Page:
Two months ago, Nick Bell stumbled toward the brink of death.
Surgery after surgery, he lay in a hospital bed as his body continued to wither. Any thoughts of his highlights while starring as a running back at Iowa or playing for the Raiders weren't really on his mind. Rather, as death approached, Bell thought of ways he could give back.
The Costa Mesa resident had played four years in the NFL, and along with his legacy at Iowa, he had done some special things. But life could be more than just that, he thought.
As it turned out, the bell never tolled for Bell this summer, so he took action on the thoughts he had while coming so close to death.
Bell is now a volunteer assistant coach for the Costa Mesa High football team. He said he came to the Mustangs on a whim — and it appears Costa Mesa is grateful for that. The Mustangs now have a former NFL pro coaching them, one who will be working with the running backs and linebackers this season.
"In the past two months, I've had all this realization of life," said Bell, 42. "I've asked myself: What role should I play? Should I be a helper or a destroyer? Or should I just sit back and let things happen?
"I'm a man of action. I can't sit back. I want to let them know that every decision they make is a life decision. It impacts their lives. It's about being a man of your word, being dedicated to what you're doing and about loving what you're doing. If I can't instill that in them, then I failed."
Two weeks ago, Bell went to his doctor for a checkup. He wouldn't disclose his medical condition, only saying that he is disabled from his years of playing football and from the toll of the recent surgeries. It hurts for him to walk. He lost 120 pounds four months ago. But he wants to be active, and coach, at least.
On his way home from the checkup, Bell drove to Costa Mesa High. He asked around so that he could meet head coach Wally Grant.
Diane Allison, the team's booster president, met Bell and directed him to Grant, a Costa Mesa High alumnus in his first year as interim coach since taking over for Jeremy Osso, who was fired in June.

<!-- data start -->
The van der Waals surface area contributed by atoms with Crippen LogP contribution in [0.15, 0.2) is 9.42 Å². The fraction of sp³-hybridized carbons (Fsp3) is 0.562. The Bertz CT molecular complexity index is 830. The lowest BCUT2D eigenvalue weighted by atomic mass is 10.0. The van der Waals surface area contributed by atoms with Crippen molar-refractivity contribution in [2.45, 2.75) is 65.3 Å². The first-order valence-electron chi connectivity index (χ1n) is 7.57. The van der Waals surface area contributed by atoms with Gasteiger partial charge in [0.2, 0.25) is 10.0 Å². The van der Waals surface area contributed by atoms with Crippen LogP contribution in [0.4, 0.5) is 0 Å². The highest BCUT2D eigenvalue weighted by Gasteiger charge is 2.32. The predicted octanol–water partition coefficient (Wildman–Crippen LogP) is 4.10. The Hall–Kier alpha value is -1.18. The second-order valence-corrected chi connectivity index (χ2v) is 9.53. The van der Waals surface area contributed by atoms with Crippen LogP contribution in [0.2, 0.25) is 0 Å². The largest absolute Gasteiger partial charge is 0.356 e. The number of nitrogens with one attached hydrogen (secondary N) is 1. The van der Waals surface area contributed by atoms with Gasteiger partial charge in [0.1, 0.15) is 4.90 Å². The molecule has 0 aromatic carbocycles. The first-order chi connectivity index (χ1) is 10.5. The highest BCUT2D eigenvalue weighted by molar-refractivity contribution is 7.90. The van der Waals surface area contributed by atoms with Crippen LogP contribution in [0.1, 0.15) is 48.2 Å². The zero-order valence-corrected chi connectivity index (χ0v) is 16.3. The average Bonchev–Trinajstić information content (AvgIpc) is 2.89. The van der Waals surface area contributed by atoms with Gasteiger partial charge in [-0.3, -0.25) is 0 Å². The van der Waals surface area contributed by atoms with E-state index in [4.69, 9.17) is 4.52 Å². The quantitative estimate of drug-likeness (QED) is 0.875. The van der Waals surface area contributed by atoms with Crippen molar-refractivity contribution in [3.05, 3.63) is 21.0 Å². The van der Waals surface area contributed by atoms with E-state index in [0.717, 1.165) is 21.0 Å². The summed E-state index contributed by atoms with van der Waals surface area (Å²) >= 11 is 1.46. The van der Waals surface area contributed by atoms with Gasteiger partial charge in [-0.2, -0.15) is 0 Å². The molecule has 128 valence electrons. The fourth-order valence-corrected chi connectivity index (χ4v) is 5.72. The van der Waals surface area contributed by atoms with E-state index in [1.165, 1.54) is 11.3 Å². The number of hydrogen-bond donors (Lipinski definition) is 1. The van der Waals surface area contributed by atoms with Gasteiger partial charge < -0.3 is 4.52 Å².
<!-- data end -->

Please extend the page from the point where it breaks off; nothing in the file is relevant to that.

Allison said Bell becoming a Mustangs volunteer was amazing.
"He can inspire a lot of the boys and make them work even harder," she said. "My husband [Mark] is happy too because he's a Raider fan."
It hasn't taken long for the Mustangs to become fans of Bell, too. So far, his addition has gone well, Grant said.
"He's made it clear that he wants to give back to the community," Grant said. "He's going to be there every moment. It's not like he's showing up every once in a while. He's investing a lot of time into it.
"I think it's going to be a fun ride. I think the kids are the ones who will benefit from all of it."
Bell was a force at running back while at Iowa from 1986 to 1990. As a senior, the 6-foot-2, 255-pound Bell helped the Hawkeyes to the Rose Bowl. He was a big back with speed, and one of the fastest players in the NFL Draft when he came out of college.
Bell said he ran the 40-yard dash in 4.45 seconds two straight times during the draft combine. In 1991, the Raiders picked him in the second round.
Now he wants to pass on his knowledge to young players — especially the Mustangs. Bell expressed excitement when he talked about working with Mario Smith, a transfer running back expected to be a key player for Costa Mesa.
Smith, though, is even more thrilled to be tutored by Bell.
"I feel like he's a great coach and a great addition to our team," Smith said. "I feel like he's going to change our team dramatically and make us a lot better. He's going to make me a lot better. I'll be able to see the running back position from a different view."